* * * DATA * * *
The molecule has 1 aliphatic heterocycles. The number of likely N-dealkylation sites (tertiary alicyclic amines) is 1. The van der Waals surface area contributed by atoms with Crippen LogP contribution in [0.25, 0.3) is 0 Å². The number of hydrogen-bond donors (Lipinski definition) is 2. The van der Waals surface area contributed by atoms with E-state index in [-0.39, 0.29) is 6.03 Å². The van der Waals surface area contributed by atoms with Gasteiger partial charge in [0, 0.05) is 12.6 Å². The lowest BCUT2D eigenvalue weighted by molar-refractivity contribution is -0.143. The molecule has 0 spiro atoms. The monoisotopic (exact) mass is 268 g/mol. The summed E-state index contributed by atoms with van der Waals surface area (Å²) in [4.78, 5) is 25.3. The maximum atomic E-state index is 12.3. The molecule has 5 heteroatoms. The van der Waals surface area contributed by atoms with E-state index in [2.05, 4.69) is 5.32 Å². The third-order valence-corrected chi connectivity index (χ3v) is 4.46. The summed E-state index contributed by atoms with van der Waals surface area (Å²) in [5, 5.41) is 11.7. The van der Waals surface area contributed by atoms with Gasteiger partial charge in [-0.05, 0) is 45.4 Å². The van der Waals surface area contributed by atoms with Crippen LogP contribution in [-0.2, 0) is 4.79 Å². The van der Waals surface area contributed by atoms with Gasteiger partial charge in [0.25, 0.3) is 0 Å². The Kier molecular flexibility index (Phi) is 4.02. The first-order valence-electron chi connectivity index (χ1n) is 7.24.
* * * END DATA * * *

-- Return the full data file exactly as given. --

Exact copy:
The molecule has 1 aliphatic heterocycles. The number of likely N-dealkylation sites (tertiary alicyclic amines) is 1. The van der Waals surface area contributed by atoms with Crippen LogP contribution in [0.25, 0.3) is 0 Å². The number of hydrogen-bond donors (Lipinski definition) is 2. The van der Waals surface area contributed by atoms with E-state index in [-0.39, 0.29) is 6.03 Å². The van der Waals surface area contributed by atoms with Gasteiger partial charge in [0, 0.05) is 12.6 Å². The lowest BCUT2D eigenvalue weighted by molar-refractivity contribution is -0.143. The molecule has 0 spiro atoms. The monoisotopic (exact) mass is 268 g/mol. The summed E-state index contributed by atoms with van der Waals surface area (Å²) in [4.78, 5) is 25.3. The maximum atomic E-state index is 12.3. The molecule has 5 heteroatoms. The van der Waals surface area contributed by atoms with E-state index in [2.05, 4.69) is 5.32 Å². The third-order valence-corrected chi connectivity index (χ3v) is 4.46. The summed E-state index contributed by atoms with van der Waals surface area (Å²) in [5, 5.41) is 11.7. The van der Waals surface area contributed by atoms with Gasteiger partial charge in [-0.05, 0) is 45.4 Å². The van der Waals surface area contributed by atoms with Crippen LogP contribution in [-0.2, 0) is 4.79 Å². The van der Waals surface area contributed by atoms with Gasteiger partial charge in [0.25, 0.3) is 0 Å². The Kier molecular flexibility index (Phi) is 4.02. The first-order valence-electron chi connectivity index (χ1n) is 7.24.